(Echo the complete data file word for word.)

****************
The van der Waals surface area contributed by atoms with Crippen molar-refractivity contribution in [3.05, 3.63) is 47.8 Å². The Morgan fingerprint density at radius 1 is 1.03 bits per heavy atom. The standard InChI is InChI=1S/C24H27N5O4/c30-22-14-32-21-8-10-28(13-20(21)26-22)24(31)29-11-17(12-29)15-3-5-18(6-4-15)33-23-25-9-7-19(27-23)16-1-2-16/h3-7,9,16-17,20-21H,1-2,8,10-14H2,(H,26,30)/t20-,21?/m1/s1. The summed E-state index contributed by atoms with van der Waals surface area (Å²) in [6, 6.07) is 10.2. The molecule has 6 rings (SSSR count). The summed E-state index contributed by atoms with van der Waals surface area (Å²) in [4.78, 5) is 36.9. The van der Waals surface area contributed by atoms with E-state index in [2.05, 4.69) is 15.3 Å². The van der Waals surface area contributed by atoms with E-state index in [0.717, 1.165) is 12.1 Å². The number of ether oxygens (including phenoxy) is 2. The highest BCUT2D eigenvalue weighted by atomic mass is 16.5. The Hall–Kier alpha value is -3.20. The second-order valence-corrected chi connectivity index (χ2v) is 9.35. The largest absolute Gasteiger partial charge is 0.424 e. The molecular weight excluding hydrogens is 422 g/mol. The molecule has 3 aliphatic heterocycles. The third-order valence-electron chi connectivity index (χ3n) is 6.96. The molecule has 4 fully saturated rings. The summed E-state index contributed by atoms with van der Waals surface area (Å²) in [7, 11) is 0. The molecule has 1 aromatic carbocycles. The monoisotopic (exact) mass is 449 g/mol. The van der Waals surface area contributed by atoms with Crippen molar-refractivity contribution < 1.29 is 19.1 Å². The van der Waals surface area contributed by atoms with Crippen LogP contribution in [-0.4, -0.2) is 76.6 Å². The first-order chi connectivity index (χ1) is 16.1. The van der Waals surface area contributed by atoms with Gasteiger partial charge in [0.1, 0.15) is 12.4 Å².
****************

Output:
The van der Waals surface area contributed by atoms with Crippen molar-refractivity contribution in [3.05, 3.63) is 47.8 Å². The Morgan fingerprint density at radius 1 is 1.03 bits per heavy atom. The standard InChI is InChI=1S/C24H27N5O4/c30-22-14-32-21-8-10-28(13-20(21)26-22)24(31)29-11-17(12-29)15-3-5-18(6-4-15)33-23-25-9-7-19(27-23)16-1-2-16/h3-7,9,16-17,20-21H,1-2,8,10-14H2,(H,26,30)/t20-,21?/m1/s1. The summed E-state index contributed by atoms with van der Waals surface area (Å²) in [6, 6.07) is 10.2. The molecule has 6 rings (SSSR count). The summed E-state index contributed by atoms with van der Waals surface area (Å²) in [4.78, 5) is 36.9. The van der Waals surface area contributed by atoms with E-state index in [2.05, 4.69) is 15.3 Å². The van der Waals surface area contributed by atoms with E-state index in [0.717, 1.165) is 12.1 Å². The number of ether oxygens (including phenoxy) is 2. The highest BCUT2D eigenvalue weighted by atomic mass is 16.5. The Hall–Kier alpha value is -3.20. The second-order valence-corrected chi connectivity index (χ2v) is 9.35. The largest absolute Gasteiger partial charge is 0.424 e. The molecular weight excluding hydrogens is 422 g/mol. The molecule has 3 aliphatic heterocycles. The third-order valence-electron chi connectivity index (χ3n) is 6.96. The molecule has 4 fully saturated rings. The summed E-state index contributed by atoms with van der Waals surface area (Å²) in [7, 11) is 0. The molecule has 1 aromatic carbocycles. The monoisotopic (exact) mass is 449 g/mol. The van der Waals surface area contributed by atoms with Crippen molar-refractivity contribution < 1.29 is 19.1 Å². The van der Waals surface area contributed by atoms with Crippen LogP contribution in [-0.4, -0.2) is 76.6 Å². The first-order chi connectivity index (χ1) is 16.1. The van der Waals surface area contributed by atoms with Gasteiger partial charge in [0.1, 0.15) is 12.4 Å².